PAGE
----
APTOPIX Final Four Michigan Villanova Basketball

Villanova's Donte DiVincenzo left, Collin Gillespie and Jalen Brunson celebrate after their NCAA championship game victory over Michigan on Monday, April 2, 2018, in San Antonio. Villanova won 79-62.

AP photo by David J. Phillip

There’s a scene early in the movie “Midway,” when a naval officer pays a visit to Admiral Nimitz to convey Washington’s wishes for him to use his fleet to defend Hawaii and the West Coast.

Nimitz asks the officer if he has orders for him. The officer replies no, that he was only told to consult. Nimitz decides to do it his way, sending his fleet to Midway to confront an approaching Japanese task force in what would prove to be one of the most decisive battles of World War II.

The NCAA’s Commission on College Basketball, chaired by former Secretary of State Condoleezza Rice, released its 60-page report Wednesday. Its intent is to help reform a sport badly in need of fixing in the midst of the still-evolving bribery and kickback scandal that touched down like lightning strikes across the college game.

Rice said college basketball is in crisis because of “failed accountability and lax responsibility.” It is difficult to see how her commission’s findings, or the NCAA, will be able to fix the many issues plaguing the game without a lot of help volunteered from outside the NCAA from entities who have long and likely will continue to operate in their own best interests.

In other words, there are no orders, only a directive to consult. You don’t have to be much of a cynic to conclude that grandiose statements and commission reports are not going to move the needle of reform very much.

Let’s take a look at the major points of the Rice Commission report:

  • One and done: The commission called for an end to the so-called one-and-done rule put in place in 2006, again allowing players to go straight to the NBA from high school. That’s fine, but the rule is the NBA’s and its players association, not the NCAAs. The NBA and NBPA, which have been getting colleges to hone the skills of its future stars for free over the past 13 years, was noncommittal after the report’s release. Shocking. If the pros refuse to cooperate, the NCAA has suggested making freshmen ineligible again or locking a player’s scholarship for three or four years if he leaves after one. Coaches will howl about the latter, and how are you going to make freshmen ineligible for basketball and not other sports? This is a bluff the NBA is likely to call.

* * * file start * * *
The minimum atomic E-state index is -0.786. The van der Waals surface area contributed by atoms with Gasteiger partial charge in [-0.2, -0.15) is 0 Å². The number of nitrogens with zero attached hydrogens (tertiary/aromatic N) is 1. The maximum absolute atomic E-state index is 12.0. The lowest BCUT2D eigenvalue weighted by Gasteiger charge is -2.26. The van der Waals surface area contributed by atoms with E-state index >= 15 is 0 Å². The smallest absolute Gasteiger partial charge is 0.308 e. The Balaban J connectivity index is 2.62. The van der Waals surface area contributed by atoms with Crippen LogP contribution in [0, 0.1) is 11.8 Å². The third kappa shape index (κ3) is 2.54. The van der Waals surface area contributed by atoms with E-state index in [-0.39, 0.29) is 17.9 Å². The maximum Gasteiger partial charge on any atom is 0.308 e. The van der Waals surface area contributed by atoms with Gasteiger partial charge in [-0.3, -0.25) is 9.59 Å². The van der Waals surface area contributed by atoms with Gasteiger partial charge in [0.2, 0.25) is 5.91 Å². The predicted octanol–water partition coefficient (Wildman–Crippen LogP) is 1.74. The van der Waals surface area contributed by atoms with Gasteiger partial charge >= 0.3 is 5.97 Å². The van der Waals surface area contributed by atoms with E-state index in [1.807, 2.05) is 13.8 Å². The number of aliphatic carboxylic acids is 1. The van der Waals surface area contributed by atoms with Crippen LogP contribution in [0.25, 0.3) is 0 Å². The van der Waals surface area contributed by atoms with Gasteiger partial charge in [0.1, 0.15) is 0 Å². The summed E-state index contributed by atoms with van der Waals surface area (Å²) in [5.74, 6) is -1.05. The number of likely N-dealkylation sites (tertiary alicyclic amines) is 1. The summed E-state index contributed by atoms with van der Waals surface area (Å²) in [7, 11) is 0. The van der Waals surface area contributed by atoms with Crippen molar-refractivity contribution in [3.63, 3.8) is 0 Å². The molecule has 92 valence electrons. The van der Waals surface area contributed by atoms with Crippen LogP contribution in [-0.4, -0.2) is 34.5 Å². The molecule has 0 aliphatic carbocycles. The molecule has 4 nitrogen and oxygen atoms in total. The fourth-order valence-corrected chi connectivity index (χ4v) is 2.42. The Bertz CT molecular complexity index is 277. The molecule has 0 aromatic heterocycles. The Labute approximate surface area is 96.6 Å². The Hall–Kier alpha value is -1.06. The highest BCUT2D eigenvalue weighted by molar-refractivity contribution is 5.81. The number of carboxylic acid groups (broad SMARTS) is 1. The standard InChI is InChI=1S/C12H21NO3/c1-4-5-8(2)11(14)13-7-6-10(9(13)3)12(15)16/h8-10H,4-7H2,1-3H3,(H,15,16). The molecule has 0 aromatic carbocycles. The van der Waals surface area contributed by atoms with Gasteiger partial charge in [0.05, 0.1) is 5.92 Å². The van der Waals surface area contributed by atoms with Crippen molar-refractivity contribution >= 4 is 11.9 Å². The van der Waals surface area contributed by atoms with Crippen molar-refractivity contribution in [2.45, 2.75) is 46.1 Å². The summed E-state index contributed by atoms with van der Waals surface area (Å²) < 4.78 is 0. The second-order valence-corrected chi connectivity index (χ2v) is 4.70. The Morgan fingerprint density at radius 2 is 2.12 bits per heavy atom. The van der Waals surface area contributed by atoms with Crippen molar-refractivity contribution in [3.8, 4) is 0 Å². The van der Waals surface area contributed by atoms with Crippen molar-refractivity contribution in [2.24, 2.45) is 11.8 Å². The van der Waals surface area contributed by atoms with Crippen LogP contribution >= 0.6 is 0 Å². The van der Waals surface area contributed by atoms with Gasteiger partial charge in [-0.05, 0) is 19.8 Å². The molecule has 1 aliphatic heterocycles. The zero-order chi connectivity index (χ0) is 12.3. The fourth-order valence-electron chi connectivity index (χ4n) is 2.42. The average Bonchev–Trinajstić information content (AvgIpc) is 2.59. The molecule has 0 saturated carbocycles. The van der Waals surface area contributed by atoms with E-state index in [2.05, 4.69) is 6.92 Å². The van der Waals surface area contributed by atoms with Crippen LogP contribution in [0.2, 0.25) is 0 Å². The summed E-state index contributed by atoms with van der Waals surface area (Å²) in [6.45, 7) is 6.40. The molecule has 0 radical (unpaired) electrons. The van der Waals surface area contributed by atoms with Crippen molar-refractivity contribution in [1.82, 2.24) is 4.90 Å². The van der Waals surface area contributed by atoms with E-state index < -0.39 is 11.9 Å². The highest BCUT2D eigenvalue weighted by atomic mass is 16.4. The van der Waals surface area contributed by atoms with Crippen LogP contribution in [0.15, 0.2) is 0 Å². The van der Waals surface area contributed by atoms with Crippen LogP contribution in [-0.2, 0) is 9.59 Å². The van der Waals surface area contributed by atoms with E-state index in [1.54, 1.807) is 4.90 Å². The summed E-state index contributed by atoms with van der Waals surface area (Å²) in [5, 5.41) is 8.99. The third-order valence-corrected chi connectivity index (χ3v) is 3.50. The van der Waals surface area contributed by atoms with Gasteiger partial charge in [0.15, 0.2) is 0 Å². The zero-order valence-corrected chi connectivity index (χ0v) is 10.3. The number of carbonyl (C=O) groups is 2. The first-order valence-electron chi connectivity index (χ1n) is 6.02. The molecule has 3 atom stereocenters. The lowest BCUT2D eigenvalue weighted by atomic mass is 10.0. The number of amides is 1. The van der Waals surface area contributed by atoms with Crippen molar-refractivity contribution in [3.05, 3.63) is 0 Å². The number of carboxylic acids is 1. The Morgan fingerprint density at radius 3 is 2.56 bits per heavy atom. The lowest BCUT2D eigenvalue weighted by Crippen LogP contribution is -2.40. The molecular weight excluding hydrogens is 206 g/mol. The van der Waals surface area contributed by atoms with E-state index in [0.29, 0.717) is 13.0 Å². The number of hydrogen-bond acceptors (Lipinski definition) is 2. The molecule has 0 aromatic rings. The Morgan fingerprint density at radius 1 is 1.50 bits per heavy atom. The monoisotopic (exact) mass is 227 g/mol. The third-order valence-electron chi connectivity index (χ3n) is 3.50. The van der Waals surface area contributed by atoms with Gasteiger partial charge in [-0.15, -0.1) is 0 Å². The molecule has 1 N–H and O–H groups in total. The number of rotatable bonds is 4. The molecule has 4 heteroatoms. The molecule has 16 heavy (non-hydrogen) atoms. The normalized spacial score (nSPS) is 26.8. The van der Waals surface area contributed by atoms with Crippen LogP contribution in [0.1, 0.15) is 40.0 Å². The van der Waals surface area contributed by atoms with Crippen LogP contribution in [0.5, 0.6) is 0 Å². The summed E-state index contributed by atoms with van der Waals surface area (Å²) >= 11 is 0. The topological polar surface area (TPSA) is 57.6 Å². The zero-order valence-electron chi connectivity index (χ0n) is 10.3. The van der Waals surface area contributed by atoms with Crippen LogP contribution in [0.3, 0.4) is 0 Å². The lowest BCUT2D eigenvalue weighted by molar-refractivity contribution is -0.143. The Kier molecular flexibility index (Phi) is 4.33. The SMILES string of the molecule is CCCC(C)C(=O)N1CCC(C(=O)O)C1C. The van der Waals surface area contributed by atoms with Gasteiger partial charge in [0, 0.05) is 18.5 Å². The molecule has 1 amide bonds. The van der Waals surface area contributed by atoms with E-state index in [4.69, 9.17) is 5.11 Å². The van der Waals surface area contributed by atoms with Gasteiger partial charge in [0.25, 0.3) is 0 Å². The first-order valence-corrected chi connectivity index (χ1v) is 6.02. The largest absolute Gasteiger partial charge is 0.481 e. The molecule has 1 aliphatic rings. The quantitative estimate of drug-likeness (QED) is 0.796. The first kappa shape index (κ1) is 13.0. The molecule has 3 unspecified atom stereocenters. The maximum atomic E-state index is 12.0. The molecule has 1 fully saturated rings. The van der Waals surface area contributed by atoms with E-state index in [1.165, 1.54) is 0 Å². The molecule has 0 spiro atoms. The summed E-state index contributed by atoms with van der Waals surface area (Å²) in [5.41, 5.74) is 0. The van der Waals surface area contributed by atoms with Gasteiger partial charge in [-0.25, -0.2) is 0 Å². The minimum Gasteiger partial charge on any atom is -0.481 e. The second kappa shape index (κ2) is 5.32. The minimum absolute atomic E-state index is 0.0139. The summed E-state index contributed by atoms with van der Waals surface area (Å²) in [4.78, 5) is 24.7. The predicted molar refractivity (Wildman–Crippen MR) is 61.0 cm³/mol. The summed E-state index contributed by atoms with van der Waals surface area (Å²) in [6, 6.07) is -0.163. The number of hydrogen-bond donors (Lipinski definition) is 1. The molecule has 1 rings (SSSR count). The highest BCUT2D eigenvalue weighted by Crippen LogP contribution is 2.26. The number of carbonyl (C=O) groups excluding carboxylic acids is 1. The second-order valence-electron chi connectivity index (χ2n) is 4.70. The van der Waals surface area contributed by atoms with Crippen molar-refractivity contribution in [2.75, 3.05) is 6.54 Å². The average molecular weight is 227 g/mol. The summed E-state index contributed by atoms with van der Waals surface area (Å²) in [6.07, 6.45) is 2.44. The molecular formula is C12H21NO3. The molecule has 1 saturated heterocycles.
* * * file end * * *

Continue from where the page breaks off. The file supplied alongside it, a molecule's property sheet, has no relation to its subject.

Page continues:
• Enforcement: The commission recommends harsher penalties for rulebreaking coaches and programs. Harsh penalties are already available to the NCAA. They are rarely if ever enforced, at least not to the degree that they could be. It is the act of purest optimism to think the NCAA will become stricter now.
  • Agents: The proposal is to certify agents to make them available to players starting in high school through their college careers. Again, this is not something the NCAA can do autonomously but would require the assistance of the NBPA. It sounds a lot like getting rid of the mold in your house by burning it down.
  • Reform AAU basketball and summer leagues: The root of many of college basketball’s problems, reform would require the cooperation of, to name a few, USA basketball, the NBPA and the very apparel companies that are providing the money to funnel players to programs in the first place. NCAA jurisdiction over these entities is nil.
  • Greater transparency from apparel companies: Here’s a thought: get the high-minded but effectively inert Knight Commission to ask Nike billionaire Phil Knight to open up his books. “Hello? Phil? Hello? I think he hung up.” As with the AAU/summer league problem, where does the enforcement come from?

The golf writer O.B. Keeler, who chronicled the career of famous amateur Bobby Jones, once supposedly groused, “Money. It’s going to ruin sports.”

Money, and its corresponding issues, is still threatening to ruin college basketball. Nothing came out of the Rice Commission that is likely to decrease the danger.

Follow Scott Rabalais on Twitter, @RabalaisAdv.​